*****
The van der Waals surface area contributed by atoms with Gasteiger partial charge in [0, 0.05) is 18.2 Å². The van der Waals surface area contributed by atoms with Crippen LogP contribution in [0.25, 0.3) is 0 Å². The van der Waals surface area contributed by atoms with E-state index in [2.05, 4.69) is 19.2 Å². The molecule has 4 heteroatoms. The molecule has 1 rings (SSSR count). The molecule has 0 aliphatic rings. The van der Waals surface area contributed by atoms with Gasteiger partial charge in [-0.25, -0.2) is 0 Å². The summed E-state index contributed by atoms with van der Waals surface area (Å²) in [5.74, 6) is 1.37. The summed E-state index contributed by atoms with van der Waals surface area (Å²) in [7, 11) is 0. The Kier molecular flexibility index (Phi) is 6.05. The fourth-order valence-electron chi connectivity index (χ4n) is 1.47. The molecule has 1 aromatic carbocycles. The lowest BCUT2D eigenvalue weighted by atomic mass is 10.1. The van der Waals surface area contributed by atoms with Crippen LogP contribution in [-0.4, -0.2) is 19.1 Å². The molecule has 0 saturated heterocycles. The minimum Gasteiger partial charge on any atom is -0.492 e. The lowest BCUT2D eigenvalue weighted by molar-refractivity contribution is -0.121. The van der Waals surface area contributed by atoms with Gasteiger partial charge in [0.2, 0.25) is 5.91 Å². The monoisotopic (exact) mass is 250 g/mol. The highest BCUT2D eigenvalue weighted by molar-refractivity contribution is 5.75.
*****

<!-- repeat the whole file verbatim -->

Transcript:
The van der Waals surface area contributed by atoms with Gasteiger partial charge in [0, 0.05) is 18.2 Å². The van der Waals surface area contributed by atoms with Crippen LogP contribution in [0.25, 0.3) is 0 Å². The van der Waals surface area contributed by atoms with E-state index in [2.05, 4.69) is 19.2 Å². The molecule has 4 heteroatoms. The molecule has 1 rings (SSSR count). The molecule has 0 aliphatic rings. The van der Waals surface area contributed by atoms with Gasteiger partial charge in [-0.25, -0.2) is 0 Å². The summed E-state index contributed by atoms with van der Waals surface area (Å²) in [5.74, 6) is 1.37. The summed E-state index contributed by atoms with van der Waals surface area (Å²) in [7, 11) is 0. The Kier molecular flexibility index (Phi) is 6.05. The fourth-order valence-electron chi connectivity index (χ4n) is 1.47. The molecule has 1 aromatic carbocycles. The lowest BCUT2D eigenvalue weighted by atomic mass is 10.1. The van der Waals surface area contributed by atoms with Crippen LogP contribution in [-0.4, -0.2) is 19.1 Å². The molecule has 0 saturated heterocycles. The minimum Gasteiger partial charge on any atom is -0.492 e. The lowest BCUT2D eigenvalue weighted by molar-refractivity contribution is -0.121. The van der Waals surface area contributed by atoms with Gasteiger partial charge in [0.2, 0.25) is 5.91 Å². The monoisotopic (exact) mass is 250 g/mol. The highest BCUT2D eigenvalue weighted by molar-refractivity contribution is 5.75.